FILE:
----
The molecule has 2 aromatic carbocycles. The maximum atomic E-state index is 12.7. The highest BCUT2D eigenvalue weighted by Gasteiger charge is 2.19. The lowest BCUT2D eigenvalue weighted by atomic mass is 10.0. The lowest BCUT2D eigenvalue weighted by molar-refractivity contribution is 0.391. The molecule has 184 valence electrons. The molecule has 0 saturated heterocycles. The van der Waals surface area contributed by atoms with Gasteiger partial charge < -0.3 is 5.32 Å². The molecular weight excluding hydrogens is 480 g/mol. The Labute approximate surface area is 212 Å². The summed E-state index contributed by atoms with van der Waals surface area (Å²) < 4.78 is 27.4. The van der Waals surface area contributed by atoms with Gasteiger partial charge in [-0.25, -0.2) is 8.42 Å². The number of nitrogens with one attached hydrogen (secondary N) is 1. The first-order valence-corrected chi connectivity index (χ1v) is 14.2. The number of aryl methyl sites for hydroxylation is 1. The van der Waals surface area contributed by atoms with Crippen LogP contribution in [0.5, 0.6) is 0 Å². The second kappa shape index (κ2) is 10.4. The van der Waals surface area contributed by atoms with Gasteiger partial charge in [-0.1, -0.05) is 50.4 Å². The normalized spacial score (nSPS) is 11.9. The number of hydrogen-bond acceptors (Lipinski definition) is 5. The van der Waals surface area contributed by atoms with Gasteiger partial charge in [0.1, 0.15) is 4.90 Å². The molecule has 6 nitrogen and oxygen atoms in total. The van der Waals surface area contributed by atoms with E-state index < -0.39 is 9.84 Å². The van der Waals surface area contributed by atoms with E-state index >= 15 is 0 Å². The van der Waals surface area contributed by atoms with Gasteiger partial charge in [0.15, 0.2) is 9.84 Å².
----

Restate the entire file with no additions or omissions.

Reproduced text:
The molecule has 2 aromatic carbocycles. The maximum atomic E-state index is 12.7. The highest BCUT2D eigenvalue weighted by Gasteiger charge is 2.19. The lowest BCUT2D eigenvalue weighted by atomic mass is 10.0. The lowest BCUT2D eigenvalue weighted by molar-refractivity contribution is 0.391. The molecule has 184 valence electrons. The molecule has 0 saturated heterocycles. The van der Waals surface area contributed by atoms with Gasteiger partial charge < -0.3 is 5.32 Å². The molecular weight excluding hydrogens is 480 g/mol. The Labute approximate surface area is 212 Å². The summed E-state index contributed by atoms with van der Waals surface area (Å²) < 4.78 is 27.4. The van der Waals surface area contributed by atoms with Gasteiger partial charge in [-0.25, -0.2) is 8.42 Å². The number of nitrogens with one attached hydrogen (secondary N) is 1. The first-order valence-corrected chi connectivity index (χ1v) is 14.2. The number of aryl methyl sites for hydroxylation is 1. The van der Waals surface area contributed by atoms with Crippen LogP contribution in [0.5, 0.6) is 0 Å². The second kappa shape index (κ2) is 10.4. The van der Waals surface area contributed by atoms with Gasteiger partial charge in [-0.1, -0.05) is 50.4 Å². The normalized spacial score (nSPS) is 11.9. The number of hydrogen-bond acceptors (Lipinski definition) is 5. The van der Waals surface area contributed by atoms with Gasteiger partial charge in [0.1, 0.15) is 4.90 Å². The molecule has 6 nitrogen and oxygen atoms in total. The van der Waals surface area contributed by atoms with E-state index < -0.39 is 9.84 Å². The van der Waals surface area contributed by atoms with E-state index >= 15 is 0 Å². The van der Waals surface area contributed by atoms with Gasteiger partial charge in [0.15, 0.2) is 9.84 Å².